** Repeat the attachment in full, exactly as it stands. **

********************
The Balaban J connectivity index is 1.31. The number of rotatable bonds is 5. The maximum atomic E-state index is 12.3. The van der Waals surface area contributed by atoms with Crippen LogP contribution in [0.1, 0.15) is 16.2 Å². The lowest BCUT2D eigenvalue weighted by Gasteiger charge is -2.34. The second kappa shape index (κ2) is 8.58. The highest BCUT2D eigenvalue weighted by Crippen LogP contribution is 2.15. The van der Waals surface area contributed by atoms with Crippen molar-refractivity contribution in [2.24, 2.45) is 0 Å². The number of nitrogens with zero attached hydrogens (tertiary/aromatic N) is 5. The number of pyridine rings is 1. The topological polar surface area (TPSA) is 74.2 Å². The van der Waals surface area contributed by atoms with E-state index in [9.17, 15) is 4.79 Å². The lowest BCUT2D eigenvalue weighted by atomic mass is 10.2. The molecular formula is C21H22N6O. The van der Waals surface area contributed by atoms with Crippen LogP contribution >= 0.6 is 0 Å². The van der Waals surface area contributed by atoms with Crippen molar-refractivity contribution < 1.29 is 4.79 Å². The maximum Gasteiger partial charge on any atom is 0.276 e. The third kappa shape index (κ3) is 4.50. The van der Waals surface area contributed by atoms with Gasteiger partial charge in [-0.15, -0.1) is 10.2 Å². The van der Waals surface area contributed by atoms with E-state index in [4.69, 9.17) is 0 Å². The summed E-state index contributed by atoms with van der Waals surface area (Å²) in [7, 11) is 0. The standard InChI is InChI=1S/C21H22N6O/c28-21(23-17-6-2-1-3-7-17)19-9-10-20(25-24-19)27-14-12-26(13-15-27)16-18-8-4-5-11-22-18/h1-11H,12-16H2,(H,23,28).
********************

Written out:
The Balaban J connectivity index is 1.31. The number of rotatable bonds is 5. The maximum atomic E-state index is 12.3. The van der Waals surface area contributed by atoms with Crippen LogP contribution in [0.1, 0.15) is 16.2 Å². The lowest BCUT2D eigenvalue weighted by Gasteiger charge is -2.34. The second kappa shape index (κ2) is 8.58. The highest BCUT2D eigenvalue weighted by Crippen LogP contribution is 2.15. The van der Waals surface area contributed by atoms with Crippen molar-refractivity contribution in [2.24, 2.45) is 0 Å². The number of nitrogens with zero attached hydrogens (tertiary/aromatic N) is 5. The number of pyridine rings is 1. The topological polar surface area (TPSA) is 74.2 Å². The van der Waals surface area contributed by atoms with E-state index in [9.17, 15) is 4.79 Å². The lowest BCUT2D eigenvalue weighted by atomic mass is 10.2. The molecular formula is C21H22N6O. The van der Waals surface area contributed by atoms with Crippen LogP contribution >= 0.6 is 0 Å². The van der Waals surface area contributed by atoms with Crippen molar-refractivity contribution < 1.29 is 4.79 Å². The maximum Gasteiger partial charge on any atom is 0.276 e. The third kappa shape index (κ3) is 4.50. The van der Waals surface area contributed by atoms with Gasteiger partial charge in [-0.15, -0.1) is 10.2 Å². The van der Waals surface area contributed by atoms with E-state index in [4.69, 9.17) is 0 Å². The summed E-state index contributed by atoms with van der Waals surface area (Å²) in [7, 11) is 0. The standard InChI is InChI=1S/C21H22N6O/c28-21(23-17-6-2-1-3-7-17)19-9-10-20(25-24-19)27-14-12-26(13-15-27)16-18-8-4-5-11-22-18/h1-11H,12-16H2,(H,23,28).